'Bold Moves' Bullshit Begets "Ford. Drive One."
If there was ever a tagline shift from the nebulously ethereal do the blunt, "buy our shit now," it would be this new tagline from Ford, "Ford. Drive One." Is it possible a marketer has finally realized the purpose of advertising is to get people to buy stuff? Sadly, no. The new tagline was developed in meeting with car dealers who don't give a crap about how Cannes-worthy an ad is as long as it gets people into the dealership and cars off the lot. Who knew a great tagline could come from car dealers, purveyors of fine communication such as this disaster.
Ford CEO Alan Mulally put Group VP of Marketing Jim Farley, recently scooped from Toyota, on the job last fall and we're thinking the first stipulation he added to his employment contract was the ability to dump the "Bold Moves" tagline.
Of course, time will tell whether or not what appears to be a good tagline actually becomes one. If not, they can Farley could always go a bit further and institute "Ford. Buy One."
Topic: Brands, Campaigns, Good, Opinion
The good people at Ford were obviously inspired by this piece in the Onion:
"Advertising. Look at it"
I worked in auto dealerships for a while (even at a Ford store). I was always amazed at Ford's ad campaigns - they bore little resemblance to what actually motivated consumers to buy. Instead, they focused on either tricking customers (by advertising deals and discounts that were unrealistic), or branding their vehicles. Branding is important - I understand that - but it fails to sell cars. This new message speaks to the heart of Ford's problem - people cross them off the list before they ever walk in the door of their local Ford dealer. Perhaps this new tagline will work, but my feeling is that it still misses the mark.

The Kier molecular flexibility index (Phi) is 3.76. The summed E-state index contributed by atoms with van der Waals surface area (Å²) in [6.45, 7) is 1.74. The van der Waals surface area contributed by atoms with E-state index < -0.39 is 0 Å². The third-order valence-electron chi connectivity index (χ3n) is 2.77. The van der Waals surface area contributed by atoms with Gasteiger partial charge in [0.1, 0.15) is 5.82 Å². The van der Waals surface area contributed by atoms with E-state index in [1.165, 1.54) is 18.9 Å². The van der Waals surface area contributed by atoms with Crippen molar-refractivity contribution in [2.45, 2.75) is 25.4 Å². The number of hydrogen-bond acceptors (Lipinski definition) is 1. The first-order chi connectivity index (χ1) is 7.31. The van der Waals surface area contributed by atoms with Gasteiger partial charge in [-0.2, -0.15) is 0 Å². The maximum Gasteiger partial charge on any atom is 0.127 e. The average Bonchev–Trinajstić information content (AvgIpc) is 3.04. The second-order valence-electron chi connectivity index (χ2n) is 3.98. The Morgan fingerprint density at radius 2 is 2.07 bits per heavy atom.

Ford should focus on reinforcing their core message - quality, American built vehicles with a proud heritage and an affordable price. Ford should take the role of "underdog" and attack Toyota (the best whipping candidate) on the issues - price advantage, Ford's improving quality, Ford's environmental record when compared to Toyota, etc. Ford has nothing to lose by cleverly showing they're a smarter choice for a careful consumer (ala Hyundai's ads attacking Lexus and BMW with voiceover from Kelsey Grammer).
There's also the whole "feel good" angle of buying American that would thrive in this poor economy. I'm envisioning images of Ford factory workers saying "thank you America for helping me feed my family" or something. Powerful stuff that would give Ford emotional consideration during a consumer's buying process.
One other thing I discovered when I worked at car dealerships - advertising people know as much about selling cars as I know about botany. They (and you) never understood that half the battle with a good ad is getting noticed. Conservative messages and slick production "test well," but they have as much staying power as a cheap stick of gum. The Shmmom ad, while cheesy and dumb, was probably effective. In other words, car dealers, while not as sophisticated, are often much better at creating car ads than advertising people.
It might be better to take an historical view, and realize that they've transitioned from "Have you driven a Ford lately?" to "Of course you've never driven a Ford. But hey, please do."
Oh, but the double entendre is brilliant! At least that's what the coywriter is telling itself.